If you run this simulation a few more times, you’ll also be able to access the trends page by clicking on in the simulations table. The trends show you the evolution of your results between the different runs, and any regression at the same time. You can also click on to compare each run more precisely.

Advanced Gatling FrontLine configuration

The configuration we just did was a basic one to get things work quickly. We will now see some configuration you may need to do later:

Connection to a private git repository

We chose to host our simulation publicly on Github. However, in your case, you may want to host it on a private git repository (eg: Gitlab, private Github repository). The easiest way to authenticate with a private repository is to create a ssh key pair.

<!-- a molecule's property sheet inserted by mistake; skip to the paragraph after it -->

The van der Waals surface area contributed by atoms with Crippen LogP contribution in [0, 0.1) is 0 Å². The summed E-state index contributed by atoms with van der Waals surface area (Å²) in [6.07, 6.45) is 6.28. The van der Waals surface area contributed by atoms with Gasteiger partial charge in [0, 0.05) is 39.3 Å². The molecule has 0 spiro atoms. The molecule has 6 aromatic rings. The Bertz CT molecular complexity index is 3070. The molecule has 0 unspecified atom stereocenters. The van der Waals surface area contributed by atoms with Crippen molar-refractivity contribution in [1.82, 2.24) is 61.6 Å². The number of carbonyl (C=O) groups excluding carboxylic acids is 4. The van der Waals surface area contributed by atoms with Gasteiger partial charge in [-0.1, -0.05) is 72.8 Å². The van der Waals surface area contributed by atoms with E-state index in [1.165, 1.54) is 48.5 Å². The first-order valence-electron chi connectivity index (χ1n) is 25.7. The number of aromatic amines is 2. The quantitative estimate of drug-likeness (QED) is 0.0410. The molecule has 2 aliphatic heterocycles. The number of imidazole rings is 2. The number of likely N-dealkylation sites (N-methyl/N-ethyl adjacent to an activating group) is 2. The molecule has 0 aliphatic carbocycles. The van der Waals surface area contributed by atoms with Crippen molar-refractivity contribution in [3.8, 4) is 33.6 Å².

To get this work, you’ll need to create a new ssh key pair and add it to your private git repository. It can be done easily with Gitlab or Github. A read access to the repository is enough for Gatling FrontLine.

Once the private key is configured on your git repository, we’ll need to add the private ssh key file to Gatling FrontLine. On the Gatling FrontLine interface, navigate from Admin on the left navigation bar to Private Keys.

You can now create a new private key by clicking on  . We’ll leave the team as global, and then upload the private key, by drag-and-dropping the file in the Private Key field.